To try and illustrate by way of an example, consider this article by Ivo Vegter in South Africa's Daily Maverick. I'm going to ignore the general thrust of the post -- parts of which I agree with -- and focus specifically on what he writes about Malthus:
Malthus’s theory was simple. In fact, “simplistic” would be a better word for it. He postulated (though did not prove) that human population increases geometrically, while resources increase arithmetically. Geometric growth (often called exponential growth) occurs by multiplying a given quantity every year. Arithmetic growth (also known as linear growth) involves merely adding a fixed quantity each year. No matter what, the former will always outpace the latter over time. 
Let Malthus illustrate it himself: “Taking the population of the world at any number, a thousand millions, for instance, the human species would increase in the ratio of 1, 2, 4, 8, 16, 32, 64, 128, 256, 512, &c, and subsistence as 1, 2, 3, 4, 5, 6, 7, 8, 9, 10, &c. In two centuries and a quarter, the population would be to the means of subsistence as 512 to 10.” 
Even a non-economist can understand this trivial piece of arithmetic. The problem is that neither postulate – not geometric growth in population nor arithmetic growth in resources – was supported by empirical evidence or economic theory. In fact, since neither has anything to do with reality: asserting them probably qualifies for at least some definitions of the word “mad”.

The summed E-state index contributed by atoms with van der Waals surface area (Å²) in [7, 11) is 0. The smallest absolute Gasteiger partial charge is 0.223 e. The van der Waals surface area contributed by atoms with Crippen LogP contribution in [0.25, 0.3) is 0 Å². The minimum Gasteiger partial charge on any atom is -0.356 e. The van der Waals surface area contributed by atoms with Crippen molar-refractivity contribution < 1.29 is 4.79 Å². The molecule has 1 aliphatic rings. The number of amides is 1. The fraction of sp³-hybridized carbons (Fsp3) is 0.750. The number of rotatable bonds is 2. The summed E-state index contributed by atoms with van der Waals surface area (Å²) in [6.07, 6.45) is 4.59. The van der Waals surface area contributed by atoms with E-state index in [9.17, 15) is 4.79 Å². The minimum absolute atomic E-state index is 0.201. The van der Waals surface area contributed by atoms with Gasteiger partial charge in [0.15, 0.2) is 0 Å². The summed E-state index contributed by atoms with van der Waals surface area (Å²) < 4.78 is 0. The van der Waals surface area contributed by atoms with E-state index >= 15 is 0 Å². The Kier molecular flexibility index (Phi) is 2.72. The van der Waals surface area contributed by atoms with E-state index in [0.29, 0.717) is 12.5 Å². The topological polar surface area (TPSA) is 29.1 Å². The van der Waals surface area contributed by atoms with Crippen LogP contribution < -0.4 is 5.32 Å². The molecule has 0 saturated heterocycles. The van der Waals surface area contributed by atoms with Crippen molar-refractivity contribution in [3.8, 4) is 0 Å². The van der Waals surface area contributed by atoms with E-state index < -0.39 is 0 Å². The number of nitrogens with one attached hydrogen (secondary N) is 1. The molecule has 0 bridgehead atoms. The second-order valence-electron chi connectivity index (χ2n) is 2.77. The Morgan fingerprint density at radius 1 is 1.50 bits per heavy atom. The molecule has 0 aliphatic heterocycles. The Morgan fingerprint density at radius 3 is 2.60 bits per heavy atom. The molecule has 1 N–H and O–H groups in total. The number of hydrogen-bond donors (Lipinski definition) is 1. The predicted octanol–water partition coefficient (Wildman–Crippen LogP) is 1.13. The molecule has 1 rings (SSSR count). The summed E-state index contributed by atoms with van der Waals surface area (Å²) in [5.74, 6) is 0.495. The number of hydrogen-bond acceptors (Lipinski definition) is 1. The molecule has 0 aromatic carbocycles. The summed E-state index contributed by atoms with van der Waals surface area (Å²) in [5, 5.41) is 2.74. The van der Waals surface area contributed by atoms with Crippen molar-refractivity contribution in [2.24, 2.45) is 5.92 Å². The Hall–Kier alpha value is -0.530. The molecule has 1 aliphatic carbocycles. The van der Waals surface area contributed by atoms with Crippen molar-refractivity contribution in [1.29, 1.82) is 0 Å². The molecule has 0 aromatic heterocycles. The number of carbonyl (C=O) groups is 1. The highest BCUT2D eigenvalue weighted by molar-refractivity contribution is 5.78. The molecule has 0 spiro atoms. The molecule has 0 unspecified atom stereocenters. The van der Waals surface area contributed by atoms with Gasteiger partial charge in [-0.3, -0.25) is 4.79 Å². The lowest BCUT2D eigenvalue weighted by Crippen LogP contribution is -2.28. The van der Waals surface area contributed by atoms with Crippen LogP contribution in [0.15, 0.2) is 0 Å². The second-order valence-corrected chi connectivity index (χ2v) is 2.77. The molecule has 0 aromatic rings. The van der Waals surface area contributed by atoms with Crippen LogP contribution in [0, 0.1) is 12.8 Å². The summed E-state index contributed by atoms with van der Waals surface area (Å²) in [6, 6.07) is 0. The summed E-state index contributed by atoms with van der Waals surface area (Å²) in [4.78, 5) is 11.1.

Okay, there's a lot that needs correcting here... and this despite the fact that Ivo spends a third of his time directly quoting the man! The first thing to note is that “postulates” is the wrong word to describe Malthus’s characterisation of population and resources [read: food] growth rates. Rather, he deduced these growth rates from preceding postulates and observations about the real world. Indeed, Malthus is quite clear about what his actual postulates are: “I think I may fairly make two postulata. First, That food is necessary to the existence of man. Secondly, That the passion between the sexes is necessary and will remain nearly in its present state.